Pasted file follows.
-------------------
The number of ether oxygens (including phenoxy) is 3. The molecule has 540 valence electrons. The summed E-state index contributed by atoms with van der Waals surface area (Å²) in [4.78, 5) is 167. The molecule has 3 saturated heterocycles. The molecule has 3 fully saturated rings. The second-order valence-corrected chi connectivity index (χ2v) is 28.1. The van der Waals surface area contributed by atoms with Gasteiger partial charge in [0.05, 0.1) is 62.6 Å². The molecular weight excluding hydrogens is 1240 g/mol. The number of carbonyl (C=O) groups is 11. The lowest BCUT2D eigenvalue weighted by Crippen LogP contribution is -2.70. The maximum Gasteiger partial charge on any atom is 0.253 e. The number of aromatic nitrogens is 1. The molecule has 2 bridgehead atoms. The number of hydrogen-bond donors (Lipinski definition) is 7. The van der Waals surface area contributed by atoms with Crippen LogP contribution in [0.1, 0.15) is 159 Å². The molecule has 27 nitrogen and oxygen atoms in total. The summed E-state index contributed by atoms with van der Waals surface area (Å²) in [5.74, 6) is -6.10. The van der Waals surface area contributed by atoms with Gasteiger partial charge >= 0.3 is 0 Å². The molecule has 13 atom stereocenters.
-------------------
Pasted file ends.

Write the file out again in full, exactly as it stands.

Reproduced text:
The number of ether oxygens (including phenoxy) is 3. The molecule has 540 valence electrons. The summed E-state index contributed by atoms with van der Waals surface area (Å²) in [4.78, 5) is 167. The molecule has 3 saturated heterocycles. The molecule has 3 fully saturated rings. The second-order valence-corrected chi connectivity index (χ2v) is 28.1. The van der Waals surface area contributed by atoms with Gasteiger partial charge in [0.05, 0.1) is 62.6 Å². The molecular weight excluding hydrogens is 1240 g/mol. The number of carbonyl (C=O) groups is 11. The lowest BCUT2D eigenvalue weighted by Crippen LogP contribution is -2.70. The maximum Gasteiger partial charge on any atom is 0.253 e. The number of aromatic nitrogens is 1. The molecule has 2 bridgehead atoms. The number of hydrogen-bond donors (Lipinski definition) is 7. The van der Waals surface area contributed by atoms with Crippen LogP contribution in [0.1, 0.15) is 159 Å². The molecule has 27 nitrogen and oxygen atoms in total. The summed E-state index contributed by atoms with van der Waals surface area (Å²) in [5.74, 6) is -6.10. The van der Waals surface area contributed by atoms with Gasteiger partial charge >= 0.3 is 0 Å². The molecule has 13 atom stereocenters.